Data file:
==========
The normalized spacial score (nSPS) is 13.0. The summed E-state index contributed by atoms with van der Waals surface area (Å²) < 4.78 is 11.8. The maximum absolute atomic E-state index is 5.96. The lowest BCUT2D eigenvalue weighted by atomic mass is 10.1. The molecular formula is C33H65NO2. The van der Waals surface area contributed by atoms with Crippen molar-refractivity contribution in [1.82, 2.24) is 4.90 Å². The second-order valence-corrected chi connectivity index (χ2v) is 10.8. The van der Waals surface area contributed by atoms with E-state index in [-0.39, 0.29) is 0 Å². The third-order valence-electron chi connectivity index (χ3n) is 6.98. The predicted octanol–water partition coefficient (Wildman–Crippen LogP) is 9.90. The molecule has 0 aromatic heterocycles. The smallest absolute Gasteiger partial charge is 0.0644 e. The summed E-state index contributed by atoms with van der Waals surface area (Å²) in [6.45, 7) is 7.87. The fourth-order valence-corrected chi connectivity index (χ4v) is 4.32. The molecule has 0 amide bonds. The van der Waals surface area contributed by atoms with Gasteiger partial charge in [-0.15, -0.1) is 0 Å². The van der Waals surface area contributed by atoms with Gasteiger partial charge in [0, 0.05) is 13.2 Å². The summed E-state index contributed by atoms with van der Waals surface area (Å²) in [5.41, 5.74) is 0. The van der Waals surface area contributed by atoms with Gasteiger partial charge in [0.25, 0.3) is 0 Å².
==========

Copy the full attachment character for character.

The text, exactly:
The normalized spacial score (nSPS) is 13.0. The summed E-state index contributed by atoms with van der Waals surface area (Å²) < 4.78 is 11.8. The maximum absolute atomic E-state index is 5.96. The lowest BCUT2D eigenvalue weighted by atomic mass is 10.1. The molecular formula is C33H65NO2. The van der Waals surface area contributed by atoms with Crippen molar-refractivity contribution in [1.82, 2.24) is 4.90 Å². The second-order valence-corrected chi connectivity index (χ2v) is 10.8. The van der Waals surface area contributed by atoms with E-state index in [-0.39, 0.29) is 0 Å². The third-order valence-electron chi connectivity index (χ3n) is 6.98. The predicted octanol–water partition coefficient (Wildman–Crippen LogP) is 9.90. The molecule has 0 aromatic heterocycles. The smallest absolute Gasteiger partial charge is 0.0644 e. The summed E-state index contributed by atoms with van der Waals surface area (Å²) in [6.45, 7) is 7.87. The fourth-order valence-corrected chi connectivity index (χ4v) is 4.32. The molecule has 0 amide bonds. The van der Waals surface area contributed by atoms with Gasteiger partial charge in [-0.15, -0.1) is 0 Å². The van der Waals surface area contributed by atoms with Gasteiger partial charge in [0, 0.05) is 13.2 Å². The summed E-state index contributed by atoms with van der Waals surface area (Å²) in [5.41, 5.74) is 0. The van der Waals surface area contributed by atoms with Gasteiger partial charge in [0.25, 0.3) is 0 Å².